Linklater avoids the possibility that Before Midnight might seem more suited to the stage than the cinema, as the film is essentially just people talking. However, Before Midnight is undeniably cinematic. There are some very long Steadycam and dolly takes that weave in and out of locations, tracking Celine and Jesse’s footsteps through the visually magnificent Greek architecture and landscape. The film has a supremely naturalistic sense of movement and flow because of this – putting the ‘kinetic’ in ‘cinema’. In one early sequence, Celine and Jesse sit around a dinner table and discuss, with their Greek friends, the impermanence of human relationships. It is a long scene, but the camera moves delicately and subtly between each character as they speak, capturing the sumptuous food and striking environment in the process. When you compare this to the stagey and protracted dinner sequence in August: Osage County, Linklater is revealed as a director who clearly knows how to make excessive dialogue cinematically enrapturing.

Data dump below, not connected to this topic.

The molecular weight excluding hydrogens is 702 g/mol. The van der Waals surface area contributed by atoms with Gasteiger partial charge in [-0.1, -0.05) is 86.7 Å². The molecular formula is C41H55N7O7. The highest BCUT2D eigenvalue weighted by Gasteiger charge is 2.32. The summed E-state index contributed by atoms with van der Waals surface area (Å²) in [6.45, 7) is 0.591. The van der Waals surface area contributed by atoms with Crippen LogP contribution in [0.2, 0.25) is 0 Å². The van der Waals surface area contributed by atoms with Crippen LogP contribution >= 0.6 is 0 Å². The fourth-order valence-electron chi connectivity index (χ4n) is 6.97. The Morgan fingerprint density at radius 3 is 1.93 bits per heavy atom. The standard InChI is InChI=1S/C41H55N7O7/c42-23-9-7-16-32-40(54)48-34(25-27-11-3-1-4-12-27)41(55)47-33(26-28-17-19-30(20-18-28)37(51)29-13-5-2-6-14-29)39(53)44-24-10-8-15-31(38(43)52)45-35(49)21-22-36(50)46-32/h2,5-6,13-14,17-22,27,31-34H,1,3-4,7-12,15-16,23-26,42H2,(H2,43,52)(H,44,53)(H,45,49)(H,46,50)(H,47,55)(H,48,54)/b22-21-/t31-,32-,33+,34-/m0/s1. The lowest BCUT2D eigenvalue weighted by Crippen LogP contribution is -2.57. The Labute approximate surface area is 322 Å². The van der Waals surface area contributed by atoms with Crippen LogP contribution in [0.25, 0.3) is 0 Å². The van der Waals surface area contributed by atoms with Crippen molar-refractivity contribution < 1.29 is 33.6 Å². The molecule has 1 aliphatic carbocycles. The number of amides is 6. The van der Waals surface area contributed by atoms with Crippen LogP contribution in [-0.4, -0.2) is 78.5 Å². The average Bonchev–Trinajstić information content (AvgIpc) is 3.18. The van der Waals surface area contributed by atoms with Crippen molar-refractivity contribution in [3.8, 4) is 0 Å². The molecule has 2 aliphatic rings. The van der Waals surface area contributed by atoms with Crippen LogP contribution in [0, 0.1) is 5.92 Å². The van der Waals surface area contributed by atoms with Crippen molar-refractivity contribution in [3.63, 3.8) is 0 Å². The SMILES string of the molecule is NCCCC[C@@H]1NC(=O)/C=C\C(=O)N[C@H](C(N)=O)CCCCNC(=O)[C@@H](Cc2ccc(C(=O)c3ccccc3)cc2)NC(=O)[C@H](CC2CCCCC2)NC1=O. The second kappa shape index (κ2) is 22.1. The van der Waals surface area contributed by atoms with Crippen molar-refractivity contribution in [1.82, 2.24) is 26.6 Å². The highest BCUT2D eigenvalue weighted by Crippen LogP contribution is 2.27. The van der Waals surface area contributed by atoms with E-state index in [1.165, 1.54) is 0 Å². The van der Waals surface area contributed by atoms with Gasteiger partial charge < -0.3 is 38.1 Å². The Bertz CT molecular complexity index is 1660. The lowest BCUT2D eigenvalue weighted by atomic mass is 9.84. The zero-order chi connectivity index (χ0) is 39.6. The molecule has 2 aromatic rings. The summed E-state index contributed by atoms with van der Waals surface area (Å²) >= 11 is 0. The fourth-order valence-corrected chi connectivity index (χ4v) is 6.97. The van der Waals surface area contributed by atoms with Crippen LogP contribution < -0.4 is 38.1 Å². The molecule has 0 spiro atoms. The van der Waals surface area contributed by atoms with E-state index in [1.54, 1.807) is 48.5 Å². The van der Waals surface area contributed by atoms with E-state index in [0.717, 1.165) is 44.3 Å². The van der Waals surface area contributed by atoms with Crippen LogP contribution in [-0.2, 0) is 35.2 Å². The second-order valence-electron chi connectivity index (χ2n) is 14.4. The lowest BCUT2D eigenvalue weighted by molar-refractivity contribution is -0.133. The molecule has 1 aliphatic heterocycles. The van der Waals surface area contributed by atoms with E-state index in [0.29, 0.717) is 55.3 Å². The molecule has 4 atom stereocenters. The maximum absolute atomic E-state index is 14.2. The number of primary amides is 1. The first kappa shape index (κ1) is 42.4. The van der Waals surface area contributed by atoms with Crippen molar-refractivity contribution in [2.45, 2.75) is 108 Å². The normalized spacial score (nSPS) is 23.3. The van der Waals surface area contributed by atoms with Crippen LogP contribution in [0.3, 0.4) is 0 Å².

There is so much inherent interest, universality and truth to the dialogue. Before Midnight features what is undoubtedly the year’s best screenplay, with its unique structure so naturally conveying how Celine and Jesse’s conversations progress. They transition from laughing and joking to aggressively arguing seamlessly, capturing the essence of any lengthy conversation with a close friend or loved-one. Delpy and Hawke are co-credited with Linklater as the screenwriters, and their minimal improvisations contribute to the verisimilitude. Delpy and Hawke give such pure, lived-in, real performances, and their physical gesticulations are as expressive as their skilful vocal modulations. Delpy and Hawke should be real-life lovers; they have the more natural chemistry than any other on-screen couple I can think of. The best film sequence of the year takes place towards the film’s climax, involving Celine and Jesse are in a hotel room, and it perfectly encapsulates this – but I won’t give anything else away, or how I interpret the scene, because it is such a delight to watch when knowing as little about it as possible.